How can I grow my church?

9Marks
The short answer is, you can’t. You can faithfully scatter the seed of the Word, but only God can make it grow (1 Cor. 3:6). You can faithfully call people to turn from their sin and trust in Christ, but only God grants faith and repentance (Phil. 1:29; Acts 11:18). You can alert people to the danger of their state, but only God can raise them from spiritual death (Eph. 2:1, 5).

What weight should pastors give to numerical growth?

9Marks
Pastors should consider dozens of different factors in evaluating their ministry. Numerical growth should be one of the items on that list. However, it should probably fall pretty low on that list, under things such as: Faithful preaching Faithful praying Faithful living Faithful evangelizing A congregation’s spiritual health

What is success in ministry? How can it be measured?

9Marks

That’s a tough question to answer because competing principles are at play.

1. Measuring the supernatural? Supernatural fruitfulness cannot always be measured.

2. Success equals faithfulness. One of our most important criteria for success should be whether or not a man is faithfully preaching the Word and living a life of conformity to the Word.

What unique opportunities are afforded by pastoring a multi-ethnic church?

9Marks

Pastoring a multi-ethnic church affords a unique opportunity to:

What are some of the challenges of pastoring a multi-ethnic church?

9Marks

In a multi-ethnic church it can be particularly difficult to:

Should pastors try to be cool?

9Marks

Many people assume that the best way to reach people is to be like them. So, if pastors want to reach cool people, they should try to be cool. But there are several problems with the idea that pastors should try to be cool:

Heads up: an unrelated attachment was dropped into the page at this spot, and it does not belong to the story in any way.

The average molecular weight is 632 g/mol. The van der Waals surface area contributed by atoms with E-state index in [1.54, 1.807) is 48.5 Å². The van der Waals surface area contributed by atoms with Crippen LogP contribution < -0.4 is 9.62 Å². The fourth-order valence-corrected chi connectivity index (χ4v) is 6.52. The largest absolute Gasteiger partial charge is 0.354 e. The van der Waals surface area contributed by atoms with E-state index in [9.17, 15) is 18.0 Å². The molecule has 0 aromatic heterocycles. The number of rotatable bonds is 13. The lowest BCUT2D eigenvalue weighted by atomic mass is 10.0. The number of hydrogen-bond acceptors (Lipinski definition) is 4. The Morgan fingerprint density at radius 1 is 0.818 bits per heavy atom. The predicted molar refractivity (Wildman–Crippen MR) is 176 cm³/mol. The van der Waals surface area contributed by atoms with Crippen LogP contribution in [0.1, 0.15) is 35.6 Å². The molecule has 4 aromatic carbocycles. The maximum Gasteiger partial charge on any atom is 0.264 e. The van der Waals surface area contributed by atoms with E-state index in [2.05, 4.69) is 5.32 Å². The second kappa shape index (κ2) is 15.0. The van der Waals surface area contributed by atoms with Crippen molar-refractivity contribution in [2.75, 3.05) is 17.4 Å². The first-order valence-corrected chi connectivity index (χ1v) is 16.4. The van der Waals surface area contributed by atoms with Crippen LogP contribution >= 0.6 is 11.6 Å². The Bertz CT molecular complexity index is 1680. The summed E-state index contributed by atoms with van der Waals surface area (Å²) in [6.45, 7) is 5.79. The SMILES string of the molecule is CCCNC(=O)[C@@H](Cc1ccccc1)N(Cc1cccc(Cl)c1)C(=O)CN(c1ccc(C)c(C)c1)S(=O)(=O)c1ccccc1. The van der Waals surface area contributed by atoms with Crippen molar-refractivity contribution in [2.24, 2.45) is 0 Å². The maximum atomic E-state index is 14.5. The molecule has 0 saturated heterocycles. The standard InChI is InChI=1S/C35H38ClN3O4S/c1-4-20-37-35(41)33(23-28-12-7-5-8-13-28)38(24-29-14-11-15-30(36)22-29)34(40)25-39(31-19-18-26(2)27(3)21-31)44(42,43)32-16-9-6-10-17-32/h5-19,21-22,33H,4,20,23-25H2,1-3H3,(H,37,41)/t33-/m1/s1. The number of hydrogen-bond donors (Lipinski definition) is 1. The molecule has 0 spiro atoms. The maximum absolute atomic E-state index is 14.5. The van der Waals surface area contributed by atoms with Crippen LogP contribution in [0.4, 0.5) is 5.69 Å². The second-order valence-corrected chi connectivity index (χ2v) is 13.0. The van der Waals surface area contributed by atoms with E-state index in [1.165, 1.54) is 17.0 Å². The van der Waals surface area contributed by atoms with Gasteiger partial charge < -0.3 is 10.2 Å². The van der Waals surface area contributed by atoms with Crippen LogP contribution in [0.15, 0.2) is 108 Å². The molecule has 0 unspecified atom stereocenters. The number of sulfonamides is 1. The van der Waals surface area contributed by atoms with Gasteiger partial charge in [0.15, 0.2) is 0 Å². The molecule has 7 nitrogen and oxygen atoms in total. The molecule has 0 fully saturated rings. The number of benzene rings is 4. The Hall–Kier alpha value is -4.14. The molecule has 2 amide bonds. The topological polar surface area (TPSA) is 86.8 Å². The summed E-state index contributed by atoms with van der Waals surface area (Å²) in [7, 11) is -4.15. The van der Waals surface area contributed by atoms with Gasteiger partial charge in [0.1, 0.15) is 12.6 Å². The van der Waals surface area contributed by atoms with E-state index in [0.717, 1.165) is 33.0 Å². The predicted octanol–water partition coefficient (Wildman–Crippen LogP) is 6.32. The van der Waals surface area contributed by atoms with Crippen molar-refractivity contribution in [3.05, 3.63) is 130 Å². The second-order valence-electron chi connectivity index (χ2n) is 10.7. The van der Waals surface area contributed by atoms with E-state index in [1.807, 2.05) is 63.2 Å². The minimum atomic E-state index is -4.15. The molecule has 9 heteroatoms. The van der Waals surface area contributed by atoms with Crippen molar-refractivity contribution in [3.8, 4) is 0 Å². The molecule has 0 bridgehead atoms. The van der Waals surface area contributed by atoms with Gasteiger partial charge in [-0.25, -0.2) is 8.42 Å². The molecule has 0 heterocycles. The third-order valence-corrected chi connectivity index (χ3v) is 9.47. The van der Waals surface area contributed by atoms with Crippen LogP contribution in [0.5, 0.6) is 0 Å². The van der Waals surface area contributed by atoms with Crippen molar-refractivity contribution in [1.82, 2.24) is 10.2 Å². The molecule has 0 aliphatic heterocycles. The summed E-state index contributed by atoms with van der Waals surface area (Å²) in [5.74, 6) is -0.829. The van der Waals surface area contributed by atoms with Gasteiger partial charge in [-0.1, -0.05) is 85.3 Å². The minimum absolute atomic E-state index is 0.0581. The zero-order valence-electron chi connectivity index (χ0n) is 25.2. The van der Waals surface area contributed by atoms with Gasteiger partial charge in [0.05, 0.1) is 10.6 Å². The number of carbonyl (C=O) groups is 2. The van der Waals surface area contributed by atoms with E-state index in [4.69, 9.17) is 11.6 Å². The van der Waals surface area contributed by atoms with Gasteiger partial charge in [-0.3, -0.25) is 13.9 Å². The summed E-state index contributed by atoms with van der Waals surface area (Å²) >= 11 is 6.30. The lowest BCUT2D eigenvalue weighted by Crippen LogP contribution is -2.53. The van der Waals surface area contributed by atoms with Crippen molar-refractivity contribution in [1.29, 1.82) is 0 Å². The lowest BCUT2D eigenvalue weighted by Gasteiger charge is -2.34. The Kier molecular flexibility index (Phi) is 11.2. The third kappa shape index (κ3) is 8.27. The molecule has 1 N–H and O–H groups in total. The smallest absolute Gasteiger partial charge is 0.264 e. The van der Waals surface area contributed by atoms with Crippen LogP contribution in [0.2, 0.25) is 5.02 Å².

How important is it for pastors to follow the latest bands and movies in order keep up with culture?

9Marks

Not very.

How should biblical theology inform pastoral counseling?

9Marks
A pastor should apply all of Scripture to his people’s lives in light of the gospel. Biblical theology teaches a pastor how to do this. And this enables Christians to draw comfort, encouragement, and hope from all of Scripture, even parts of it that seem more distant from our lives.

If you’re interviewing to be the pastor of a new church, what are some questions you should be sure to ask?

By Colin Adams | 9Marks Journal: Pastoral Moves | 03.08.2010

A list of theological, philosophy of ministry, and personal questions.

Book Review: Why Men Do Not Go to Church, by Cortland Myers (1899)

Review by Ken Barbic | 9Marks Journal: Biblical Theology | 03.08.2010

Today is the age of target marketing. Savvy advertisers constantly ask themselves, "How can we make our product more desirable to the various groups who are presently unaware of its benefits?"

It’s in this vein that Cortland Myers raises the question in his book by the title, "Why do men not go to church?" This is, he says, "one of the burning questions of the hour."

Book Review: Why Men Hate Going to Church, by David Murrow

Review by Jamie Dunlop | 9Marks Journal: Biblical Theology | 03.06.2010

Churches have shifted toward a style that is comfortable for the stereotypical woman—at the expense of the stereotypical man.

Book Review: Manly Dominion: In a Passive-Purple-Four-Ball World, by Mark Chanski

Review by Owen Strachan | 9Marks Journal: Biblical Theology | 03.06.2010

This book is superb. It will train the godly men of today to raise the godly men of tomorrow.

Book Review: The Multi-Site Church Revolution

Review by John Hammett | 9Marks Journal: Elders (Part 1) | 03.06.2010

Much of what this book contains can be transferred to a church planting model, thus accomplishing many of the same goals and relieving many of the troubling ecclesiological questions.

Book Review: Shepherds After My Own Heart, by Timothy Laniak

Review by Jonathan Leeman | 9Marks Journal: Elders (Part 2) | 03.05.2010

This book is excellent, and should be read by every thoughtful and thoughtless pastor, so that they might better understand both the Word and their own role.

Book Review: Called to the Ministry, by Edmund Clowney

Review by Ken Barbic | 9Marks Journal: Elders (Part 2) | 03.05.2010

Clowney applies larger issues of guidance and decision making to the realm of vocational Christian ministry, and he does so in a succinct but powerful manner.